University hosts 11th annual Harp Guitar Gathering

Harp gathering

Oct. 17, 2013 - Some of the top acoustic guitar players in the world converged at Quinnipiac for the 11th annual Harp Guitar Gathering on Oct. 11-13, 2013. The event is funded and organized by the non-profit Harp Guitar Foundation and celebrates the instrument, its players and history. 

It featured, among others, Andy McKee, who recently opened for and played with Prince on tour.

"You've got to be good if Prince wants you to play with him," said John Thomas, a professor at the School of Law and founder of the Harp Guitar Foundation. "Andy McKee may be the most famous acoustic guitar player on the planet. The guy has toured the world and he's going to stop here to play."

Two other renowned musicians shared the top of the bill with McKee: Muriel Anderson and Stephen Bennett. 

"Muriel is the only woman ever to win the national finger-picking championship. She has played with everyone from Les Paul to Jeff Beck to Chet Atkins - a who's who of guitar players," Thomas said. "Stephen Bennett also won the national guitar championship and is only player in history to have finished in the top three in both finger picking and conventional playing with a pick. He is the king of the harp guitar."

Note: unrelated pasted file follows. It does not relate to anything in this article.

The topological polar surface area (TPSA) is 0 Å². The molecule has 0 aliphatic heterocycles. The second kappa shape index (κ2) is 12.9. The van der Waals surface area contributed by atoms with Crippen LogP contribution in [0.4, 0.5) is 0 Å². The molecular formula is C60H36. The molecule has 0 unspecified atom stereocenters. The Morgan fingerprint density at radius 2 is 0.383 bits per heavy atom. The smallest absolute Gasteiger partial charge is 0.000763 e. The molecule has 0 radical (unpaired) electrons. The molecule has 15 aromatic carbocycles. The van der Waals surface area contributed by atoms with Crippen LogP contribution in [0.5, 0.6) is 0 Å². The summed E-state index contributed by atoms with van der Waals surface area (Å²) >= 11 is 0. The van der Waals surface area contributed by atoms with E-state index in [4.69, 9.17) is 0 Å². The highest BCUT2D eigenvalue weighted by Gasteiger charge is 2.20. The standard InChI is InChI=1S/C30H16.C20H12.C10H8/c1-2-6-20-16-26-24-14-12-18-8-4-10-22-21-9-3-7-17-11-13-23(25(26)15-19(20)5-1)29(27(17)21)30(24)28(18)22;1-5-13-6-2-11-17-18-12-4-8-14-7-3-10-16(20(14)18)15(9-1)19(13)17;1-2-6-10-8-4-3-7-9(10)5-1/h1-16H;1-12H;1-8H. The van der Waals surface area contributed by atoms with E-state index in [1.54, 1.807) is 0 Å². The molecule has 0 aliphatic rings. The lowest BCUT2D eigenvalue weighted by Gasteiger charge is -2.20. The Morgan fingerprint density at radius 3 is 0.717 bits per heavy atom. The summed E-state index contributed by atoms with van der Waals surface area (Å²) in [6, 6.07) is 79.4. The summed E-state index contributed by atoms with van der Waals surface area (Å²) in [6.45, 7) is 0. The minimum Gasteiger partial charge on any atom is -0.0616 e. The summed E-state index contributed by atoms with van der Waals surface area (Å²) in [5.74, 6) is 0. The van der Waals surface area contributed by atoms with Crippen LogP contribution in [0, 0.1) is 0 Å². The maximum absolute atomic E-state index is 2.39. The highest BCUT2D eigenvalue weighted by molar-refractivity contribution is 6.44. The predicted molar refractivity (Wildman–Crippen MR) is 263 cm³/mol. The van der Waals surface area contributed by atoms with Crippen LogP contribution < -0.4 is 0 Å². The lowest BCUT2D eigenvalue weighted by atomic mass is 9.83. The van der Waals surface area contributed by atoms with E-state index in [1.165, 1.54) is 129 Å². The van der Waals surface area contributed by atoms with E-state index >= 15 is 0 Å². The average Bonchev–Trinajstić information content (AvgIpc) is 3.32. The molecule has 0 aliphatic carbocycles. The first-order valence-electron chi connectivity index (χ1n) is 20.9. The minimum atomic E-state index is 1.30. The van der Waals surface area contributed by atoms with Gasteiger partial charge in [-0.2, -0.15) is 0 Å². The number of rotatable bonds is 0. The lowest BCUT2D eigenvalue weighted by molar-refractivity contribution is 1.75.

Bennett's son, Will, is a law student at Quinnipiac.

Thomas, a guitar aficionado who recently published the book, "Kalamazoo Gals: the Story of the Extraordinary Women (and a Few Men) Who Built Gibson's WWII 'Banner' Guitars," described the harp guitar, with its additional bass strings, as "half of a harp stuck on a guitar." The harp guitar was originally built in the 1700s and became relatively popular in Europe. The guitar all but disappeared until re-popularized by musician Michael Hedges in the mid-1980s.

Nearly 100 musicians attended weekend workshops and jam sessions and hundreds of music fans attended the associated concerts. 

Past gatherings have taken place in Williamsburg, Va., Portland, Ore., Naples, Fla., Indianapolis, Ind., Dallas, Texas and Milford, Conn.